Canada’s single-payer healthcare system forced over 1 million patients to wait for necessary medical treatments last year. That’s an all-time record.
Those long wait times were more than just a nuisance; they cost patients $1.9 billion in lost wages, according to a new report by the Fraser Institute, a Vancouver-based think-tank.
Lengthy treatment delays are the norm in Canada and other single-payer nations, which ration care to keep costs down. Yet more and more Democratic leaders are pushing for a single-payer system — and more and more voters are clamoring for one.
The leading proponent of transitioning the United States to a single-payer system is Sen. Bernie Sanders, Vermont’s firebrand independent. If Sanders and his allies succeed, Americans will face the same delays and low-quality care as their neighbors to the north.
By his own admission, Sen. Sanders’ “Medicare for All” bill is modeled on Canada’s healthcare system. On a fact-finding trip to Canada last fall, Sanders praised the country for “guaranteeing health care to all people,” noting that “there is so much to be learned” from the Canadian system.
The only thing Canadian patients are “guaranteed” is a spot on a waitlist. As the Fraser report notes, in 2017, more than 173,000 patients waited for an ophthalmology procedure. Another 91,000 lined up for some form of general surgery, while more than 40,000 waited for a urology procedure.
All told, nearly 3 percent of Canada’s population was waiting for some kind of medical care at the end of last year.
Those delays were excruciatingly long. After receiving a referral from a general practitioner, the typical patient waited more than 21 weeks to receive treatment from a specialist. That was the longest average waiting period on record — and more than double the median wait in 1993.
Rural patients faced even longer delays. For instance, the average Canadian in need of orthopedic surgery waited almost 24 weeks for treatment — but the typical patient in rural Nova Scotia waited nearly 39 weeks for the same procedure.
One Ontario woman, Judy Congdon, learned that she needed a hip replacement in 2016, according to the Toronto Sun. Doctors initially scheduled the procedure for September 2017 — almost a year later. The surgery never happened on schedule. The hospital ran over budget, forcing physicians to postpone the operation for another year.
In the United States, suffering for a year or more before receiving a joint replacement is unheard of. In Canada, it’s normal.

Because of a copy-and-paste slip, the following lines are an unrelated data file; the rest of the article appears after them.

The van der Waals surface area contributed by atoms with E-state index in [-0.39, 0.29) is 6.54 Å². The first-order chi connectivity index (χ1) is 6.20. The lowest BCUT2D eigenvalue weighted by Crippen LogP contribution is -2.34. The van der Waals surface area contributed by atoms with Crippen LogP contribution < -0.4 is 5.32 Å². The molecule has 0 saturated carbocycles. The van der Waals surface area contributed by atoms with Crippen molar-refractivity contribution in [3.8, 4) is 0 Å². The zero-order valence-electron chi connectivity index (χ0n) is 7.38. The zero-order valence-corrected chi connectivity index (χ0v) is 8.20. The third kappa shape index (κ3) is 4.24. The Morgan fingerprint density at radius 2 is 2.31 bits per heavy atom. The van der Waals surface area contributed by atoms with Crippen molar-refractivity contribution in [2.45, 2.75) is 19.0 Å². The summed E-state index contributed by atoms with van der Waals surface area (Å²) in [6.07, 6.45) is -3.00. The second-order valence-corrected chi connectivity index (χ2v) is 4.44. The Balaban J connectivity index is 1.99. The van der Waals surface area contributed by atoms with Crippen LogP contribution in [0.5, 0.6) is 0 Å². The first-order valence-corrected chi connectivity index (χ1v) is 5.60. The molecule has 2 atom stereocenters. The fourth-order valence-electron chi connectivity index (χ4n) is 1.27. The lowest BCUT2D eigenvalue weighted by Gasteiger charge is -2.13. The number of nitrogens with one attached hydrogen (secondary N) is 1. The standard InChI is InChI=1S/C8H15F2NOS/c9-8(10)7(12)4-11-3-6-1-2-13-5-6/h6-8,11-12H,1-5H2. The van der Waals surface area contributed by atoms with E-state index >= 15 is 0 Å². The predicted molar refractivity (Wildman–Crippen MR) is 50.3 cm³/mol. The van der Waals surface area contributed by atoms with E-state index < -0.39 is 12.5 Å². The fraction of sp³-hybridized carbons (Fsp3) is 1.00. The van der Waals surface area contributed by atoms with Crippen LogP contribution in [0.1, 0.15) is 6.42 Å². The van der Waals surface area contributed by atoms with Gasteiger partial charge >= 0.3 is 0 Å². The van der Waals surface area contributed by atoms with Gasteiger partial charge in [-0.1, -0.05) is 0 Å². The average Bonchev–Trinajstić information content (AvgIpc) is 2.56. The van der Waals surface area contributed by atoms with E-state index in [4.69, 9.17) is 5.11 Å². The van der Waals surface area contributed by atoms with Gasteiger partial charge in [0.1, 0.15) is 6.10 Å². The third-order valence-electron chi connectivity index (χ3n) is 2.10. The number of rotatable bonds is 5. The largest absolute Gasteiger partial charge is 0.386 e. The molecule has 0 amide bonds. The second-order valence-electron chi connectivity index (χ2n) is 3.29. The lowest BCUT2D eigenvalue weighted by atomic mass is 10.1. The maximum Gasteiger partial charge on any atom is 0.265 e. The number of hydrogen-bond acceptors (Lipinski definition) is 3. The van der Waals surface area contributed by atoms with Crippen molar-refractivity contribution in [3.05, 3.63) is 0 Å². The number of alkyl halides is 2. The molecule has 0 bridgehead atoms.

Canadians lose a lot of money waiting for their “free” socialized medicine. On average, patients forfeit over $1,800 in lost wages. And that’s only counting the working hours they miss due to pain and immobility.
The Fraser Institute researchers also calculated the value of all the waking hours that patients lost because they couldn’t fully function. The toll was staggering — almost $5,600 per patient, totaling $5.8 billion nationally. And those calculations ignore the value of uncompensated care provided by family members, who often take time off work or quit their jobs to help ill loved ones.
Canada isn’t an anomaly. Every nation that offers government-funded, universal coverage features long wait times. When the government makes health care “free,” consumers’ demand for medical services surges. Patients have no incentive to limit their doctor visits or choose more cost-efficient providers.
To prevent expenses from ballooning, the government sets strict budget caps that only enable hospitals to hire a limited number of staff and purchase a meager amount of equipment. Demand inevitably outstrips supply. Shortages result.
Just look at the United Kingdom’s government enterprise, the National Health Service, which turns 70 this July. Today, British hospitals are so overcrowdedthat doctors regularly treat patients in hallways. The agency recently canceledtens of thousands of surgeries, including urgent cancer procedures, because of severe resource shortages. And this winter, nearly 17,000 patients waited in the backs of their ambulances — many for an hour or more — before hospital staff could clear space for them in the emergency room.
Most Americans would look at these conditions in horror. Yet Sen. Sanders and his fellow travelers continue to treat the healthcare systems in Canada and the UK as paragons to which America should aspire.
Sen. Sanders’s “Medicare for All” proposal would effectively ban private insurance and force all Americans into a single, government-funded healthcare plan. According to Sen. Sanders, this new insurance scheme would cover everything from regular check-ups to prescription drugs and specialty care, no referral needed — all at no charge to patients.
Americans shouldn’t fall for these rosy promises. As Canadians know all too well, when the government foots the bill for healthcare, patients are the ones who pay the biggest price.